Trump breaks with global health officials on coronavirus based on a "hunch"
With nearly 130 cases of the newest, deadly coronavirus strain confirmed in the United States so far, the Trump administration has spent the past week desperately scrambling to reassure a panicked public that they have the situation well under control. To date, they've not done a great job.
In part, the White House's bungled response has been a direct result of any number of bureaucratic decisions which have hampered an effective mobilization of federal resources to address the outbreak. But while budget cuts and conspicuous staffing absences may be partially to blame for our current viral predicament, there is perhaps no clearer or more present danger to public health than President Trump himself.
Despite being neither a doctor, nor a particularly healthy person in general, Trump has nevertheless opted to declare that the scientific consensus on the viral COVID-19 outbreak overblown. His assessments, he said, are based on his "hunch" that things are actually much better than what the professionals who study these sorts of things for a living are saying.
While doctors at the World Health Organization have put the global death rate from the coronavirus at 3.4%, Trump on Wednesday insisted to unofficial White House adviser and Fox News host Sean Hannity that he "personally" believed the rate to be "way under 1%."
"Well, I think the 3.4% is really a false number," Trump — who, again, is not a doctor nor a scientist — insisted.
Now, and this is just my hunch, but based on a lot of conversations with a lot of people that do this. Because a lot people will have this and it's very mild. They'll get better very rapidly. They don't even see a doctor. They don't even call a doctor.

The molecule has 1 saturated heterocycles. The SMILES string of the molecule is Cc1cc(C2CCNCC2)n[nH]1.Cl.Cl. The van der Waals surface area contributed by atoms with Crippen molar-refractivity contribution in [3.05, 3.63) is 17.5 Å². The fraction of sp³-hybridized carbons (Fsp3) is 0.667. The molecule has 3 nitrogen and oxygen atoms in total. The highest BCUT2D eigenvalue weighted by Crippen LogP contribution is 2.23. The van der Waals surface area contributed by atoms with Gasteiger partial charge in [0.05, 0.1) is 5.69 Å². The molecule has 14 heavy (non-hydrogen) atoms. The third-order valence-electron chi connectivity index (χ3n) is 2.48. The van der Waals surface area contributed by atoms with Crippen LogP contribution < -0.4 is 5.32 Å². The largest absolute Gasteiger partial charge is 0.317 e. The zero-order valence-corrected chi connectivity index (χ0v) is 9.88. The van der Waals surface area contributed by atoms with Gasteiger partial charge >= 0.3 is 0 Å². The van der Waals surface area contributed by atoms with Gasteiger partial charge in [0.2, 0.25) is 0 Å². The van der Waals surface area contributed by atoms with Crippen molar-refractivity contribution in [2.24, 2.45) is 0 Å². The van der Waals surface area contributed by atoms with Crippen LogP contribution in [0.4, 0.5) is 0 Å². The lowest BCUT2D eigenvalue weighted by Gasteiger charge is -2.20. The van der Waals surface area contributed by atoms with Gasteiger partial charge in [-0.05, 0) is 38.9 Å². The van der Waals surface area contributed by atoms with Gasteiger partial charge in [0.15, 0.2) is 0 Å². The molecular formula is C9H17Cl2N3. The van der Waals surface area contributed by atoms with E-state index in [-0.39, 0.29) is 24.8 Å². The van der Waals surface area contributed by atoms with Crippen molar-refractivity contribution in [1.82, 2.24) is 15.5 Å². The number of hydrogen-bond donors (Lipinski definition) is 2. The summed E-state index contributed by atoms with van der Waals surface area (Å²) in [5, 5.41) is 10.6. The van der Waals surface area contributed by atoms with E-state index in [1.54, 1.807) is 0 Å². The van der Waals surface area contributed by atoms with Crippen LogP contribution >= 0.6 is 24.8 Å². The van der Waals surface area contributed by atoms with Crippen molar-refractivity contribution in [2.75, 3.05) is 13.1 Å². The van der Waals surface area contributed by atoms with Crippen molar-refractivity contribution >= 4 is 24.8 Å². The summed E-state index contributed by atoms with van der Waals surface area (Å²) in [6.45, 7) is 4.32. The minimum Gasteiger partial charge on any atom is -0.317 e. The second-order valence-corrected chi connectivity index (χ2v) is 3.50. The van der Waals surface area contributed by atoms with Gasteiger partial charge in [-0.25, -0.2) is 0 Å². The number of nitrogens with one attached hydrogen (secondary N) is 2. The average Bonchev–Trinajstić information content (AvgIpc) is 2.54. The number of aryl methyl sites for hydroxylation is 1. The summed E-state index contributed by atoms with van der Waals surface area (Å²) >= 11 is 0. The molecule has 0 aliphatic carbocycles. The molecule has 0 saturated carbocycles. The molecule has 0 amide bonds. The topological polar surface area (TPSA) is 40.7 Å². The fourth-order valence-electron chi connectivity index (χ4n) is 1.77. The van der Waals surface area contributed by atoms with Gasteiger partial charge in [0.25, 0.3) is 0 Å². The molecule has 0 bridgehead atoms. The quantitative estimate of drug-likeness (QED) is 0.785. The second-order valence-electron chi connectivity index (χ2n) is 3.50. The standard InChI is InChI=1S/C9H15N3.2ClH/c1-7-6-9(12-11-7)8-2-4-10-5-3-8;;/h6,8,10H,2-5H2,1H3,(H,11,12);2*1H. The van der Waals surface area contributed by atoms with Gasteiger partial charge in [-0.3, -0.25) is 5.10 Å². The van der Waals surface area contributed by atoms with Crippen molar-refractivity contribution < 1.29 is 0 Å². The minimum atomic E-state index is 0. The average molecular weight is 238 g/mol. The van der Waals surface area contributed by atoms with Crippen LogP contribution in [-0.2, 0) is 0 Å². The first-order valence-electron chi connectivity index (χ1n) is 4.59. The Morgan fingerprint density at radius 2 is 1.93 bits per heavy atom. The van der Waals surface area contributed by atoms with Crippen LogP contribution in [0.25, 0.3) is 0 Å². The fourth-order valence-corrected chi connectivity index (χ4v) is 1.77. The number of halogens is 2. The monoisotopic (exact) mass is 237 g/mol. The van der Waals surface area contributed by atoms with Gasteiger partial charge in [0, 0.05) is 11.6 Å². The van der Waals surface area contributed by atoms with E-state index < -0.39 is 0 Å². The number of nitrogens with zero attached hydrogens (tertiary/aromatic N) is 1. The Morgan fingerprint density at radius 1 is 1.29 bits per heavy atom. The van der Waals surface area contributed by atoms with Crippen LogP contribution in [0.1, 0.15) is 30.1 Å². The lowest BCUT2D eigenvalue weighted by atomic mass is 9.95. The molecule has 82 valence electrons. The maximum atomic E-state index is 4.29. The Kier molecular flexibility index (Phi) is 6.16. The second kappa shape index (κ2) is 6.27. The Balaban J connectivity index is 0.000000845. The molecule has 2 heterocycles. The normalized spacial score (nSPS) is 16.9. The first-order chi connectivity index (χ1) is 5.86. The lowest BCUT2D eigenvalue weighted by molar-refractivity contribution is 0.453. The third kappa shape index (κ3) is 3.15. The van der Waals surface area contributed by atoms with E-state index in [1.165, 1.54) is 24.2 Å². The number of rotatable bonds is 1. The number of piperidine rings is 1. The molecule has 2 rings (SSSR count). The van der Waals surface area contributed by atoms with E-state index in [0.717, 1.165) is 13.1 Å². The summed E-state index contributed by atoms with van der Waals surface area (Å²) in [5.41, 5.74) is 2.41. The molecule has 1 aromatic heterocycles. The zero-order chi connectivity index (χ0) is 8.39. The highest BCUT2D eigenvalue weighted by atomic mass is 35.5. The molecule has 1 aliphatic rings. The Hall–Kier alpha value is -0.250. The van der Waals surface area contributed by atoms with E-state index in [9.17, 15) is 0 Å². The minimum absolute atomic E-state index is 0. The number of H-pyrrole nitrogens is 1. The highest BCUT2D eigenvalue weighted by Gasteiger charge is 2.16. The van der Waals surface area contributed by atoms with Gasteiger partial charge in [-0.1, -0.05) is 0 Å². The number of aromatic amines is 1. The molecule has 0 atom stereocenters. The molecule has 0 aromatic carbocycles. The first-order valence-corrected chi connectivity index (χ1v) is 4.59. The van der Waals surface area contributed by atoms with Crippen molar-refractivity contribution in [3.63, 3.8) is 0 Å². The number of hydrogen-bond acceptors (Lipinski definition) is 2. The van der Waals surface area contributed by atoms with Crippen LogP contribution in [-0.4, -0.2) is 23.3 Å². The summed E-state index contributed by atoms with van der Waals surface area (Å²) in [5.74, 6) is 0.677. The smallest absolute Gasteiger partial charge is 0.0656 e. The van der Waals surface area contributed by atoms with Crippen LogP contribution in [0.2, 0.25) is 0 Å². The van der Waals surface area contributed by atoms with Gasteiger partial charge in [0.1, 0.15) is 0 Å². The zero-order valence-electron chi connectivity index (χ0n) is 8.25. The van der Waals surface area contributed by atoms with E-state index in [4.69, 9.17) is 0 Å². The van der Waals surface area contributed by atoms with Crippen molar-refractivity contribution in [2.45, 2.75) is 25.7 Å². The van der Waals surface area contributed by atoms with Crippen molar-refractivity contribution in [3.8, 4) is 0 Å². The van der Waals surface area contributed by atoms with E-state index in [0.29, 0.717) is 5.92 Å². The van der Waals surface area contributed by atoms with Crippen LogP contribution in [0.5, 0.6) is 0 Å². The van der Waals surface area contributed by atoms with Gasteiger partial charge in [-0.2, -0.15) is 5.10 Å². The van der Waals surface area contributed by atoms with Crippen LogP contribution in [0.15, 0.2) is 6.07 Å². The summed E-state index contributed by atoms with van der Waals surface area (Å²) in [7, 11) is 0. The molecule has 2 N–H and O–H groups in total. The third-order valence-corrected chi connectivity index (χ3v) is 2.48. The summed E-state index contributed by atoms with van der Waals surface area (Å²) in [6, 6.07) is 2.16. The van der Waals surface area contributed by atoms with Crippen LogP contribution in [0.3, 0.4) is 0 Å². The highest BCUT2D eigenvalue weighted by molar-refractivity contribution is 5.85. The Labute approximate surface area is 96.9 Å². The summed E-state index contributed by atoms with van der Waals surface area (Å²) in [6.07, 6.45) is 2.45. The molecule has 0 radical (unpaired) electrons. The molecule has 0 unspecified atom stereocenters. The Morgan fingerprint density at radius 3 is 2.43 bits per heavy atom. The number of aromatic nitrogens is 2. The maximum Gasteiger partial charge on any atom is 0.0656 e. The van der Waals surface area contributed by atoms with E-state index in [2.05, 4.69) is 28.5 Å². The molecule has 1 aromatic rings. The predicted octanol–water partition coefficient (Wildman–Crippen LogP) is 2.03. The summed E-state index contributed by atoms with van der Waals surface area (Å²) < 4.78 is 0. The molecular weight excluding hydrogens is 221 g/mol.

Trump later claimed that those who have a mild case of the "corona flu" often go to work, concluding that "you never hear about those people." Doctors have advised that people who feel ill should not go to work, school, or other common gathering places so as to avoid community spread.
Let's be clear here: This is not Trump simply describing the state of things, as he later claimed to be doing. This is Trump actively trying to downplay the severity of a disease which has killed more than 3,000 people worldwide so far. It is, as others have pointed out, the president of the United States attempting to will into existence a solution to a global health crisis simply by saying that everything's a-okay, and that any problems with his government's response are someone else's fault.
As Susan Hennessey and Benjamin Wittes wrote for The New York Times in January, Trump believes "that the purpose of executive power is to serve the individual interests of the president. It serves the public good only coincidentally and only when convenient." A sprawling global pandemic making its way to the U.S., where it poses a real threat due to our deeply flawed health care system, is not good for the president. So he uses his powers of messaging as the nation's leader to say it's not a big deal.
Meanwhile, lives, and the public's faith in the government's ability to fulfill its most basic obligation of simply keeping people alive, hang in the balance.